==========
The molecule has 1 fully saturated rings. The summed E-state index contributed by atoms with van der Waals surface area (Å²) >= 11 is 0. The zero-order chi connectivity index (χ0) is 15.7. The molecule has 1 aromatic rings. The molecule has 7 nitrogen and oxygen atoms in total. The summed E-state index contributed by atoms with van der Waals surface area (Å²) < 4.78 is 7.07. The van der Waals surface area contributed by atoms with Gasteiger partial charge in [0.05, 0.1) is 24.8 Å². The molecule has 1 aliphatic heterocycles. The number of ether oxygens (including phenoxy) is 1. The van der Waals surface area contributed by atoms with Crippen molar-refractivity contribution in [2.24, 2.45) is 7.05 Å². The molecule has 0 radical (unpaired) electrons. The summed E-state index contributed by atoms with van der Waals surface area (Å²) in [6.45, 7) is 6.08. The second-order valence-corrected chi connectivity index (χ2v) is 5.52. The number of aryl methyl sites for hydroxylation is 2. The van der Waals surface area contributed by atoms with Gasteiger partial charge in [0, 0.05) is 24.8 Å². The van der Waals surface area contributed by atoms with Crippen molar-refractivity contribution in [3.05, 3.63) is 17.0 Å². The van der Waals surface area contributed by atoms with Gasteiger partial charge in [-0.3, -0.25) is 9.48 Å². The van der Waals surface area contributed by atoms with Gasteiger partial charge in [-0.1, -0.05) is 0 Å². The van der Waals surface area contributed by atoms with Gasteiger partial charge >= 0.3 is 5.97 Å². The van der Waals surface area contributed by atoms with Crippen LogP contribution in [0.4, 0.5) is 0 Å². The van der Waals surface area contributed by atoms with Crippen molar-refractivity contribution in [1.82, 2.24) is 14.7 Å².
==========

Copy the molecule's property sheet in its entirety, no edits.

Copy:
The molecule has 1 fully saturated rings. The summed E-state index contributed by atoms with van der Waals surface area (Å²) >= 11 is 0. The zero-order chi connectivity index (χ0) is 15.7. The molecule has 1 aromatic rings. The molecule has 7 nitrogen and oxygen atoms in total. The summed E-state index contributed by atoms with van der Waals surface area (Å²) < 4.78 is 7.07. The van der Waals surface area contributed by atoms with Gasteiger partial charge in [0.05, 0.1) is 24.8 Å². The molecule has 1 aliphatic heterocycles. The number of ether oxygens (including phenoxy) is 1. The van der Waals surface area contributed by atoms with Crippen molar-refractivity contribution in [2.24, 2.45) is 7.05 Å². The molecule has 0 radical (unpaired) electrons. The summed E-state index contributed by atoms with van der Waals surface area (Å²) in [6.45, 7) is 6.08. The second-order valence-corrected chi connectivity index (χ2v) is 5.52. The number of aryl methyl sites for hydroxylation is 2. The van der Waals surface area contributed by atoms with Gasteiger partial charge in [0, 0.05) is 24.8 Å². The van der Waals surface area contributed by atoms with Crippen molar-refractivity contribution in [3.05, 3.63) is 17.0 Å². The van der Waals surface area contributed by atoms with Gasteiger partial charge in [-0.3, -0.25) is 9.48 Å². The van der Waals surface area contributed by atoms with Gasteiger partial charge in [-0.1, -0.05) is 0 Å². The van der Waals surface area contributed by atoms with Gasteiger partial charge >= 0.3 is 5.97 Å². The van der Waals surface area contributed by atoms with Crippen LogP contribution in [0.4, 0.5) is 0 Å². The van der Waals surface area contributed by atoms with Crippen molar-refractivity contribution in [1.82, 2.24) is 14.7 Å².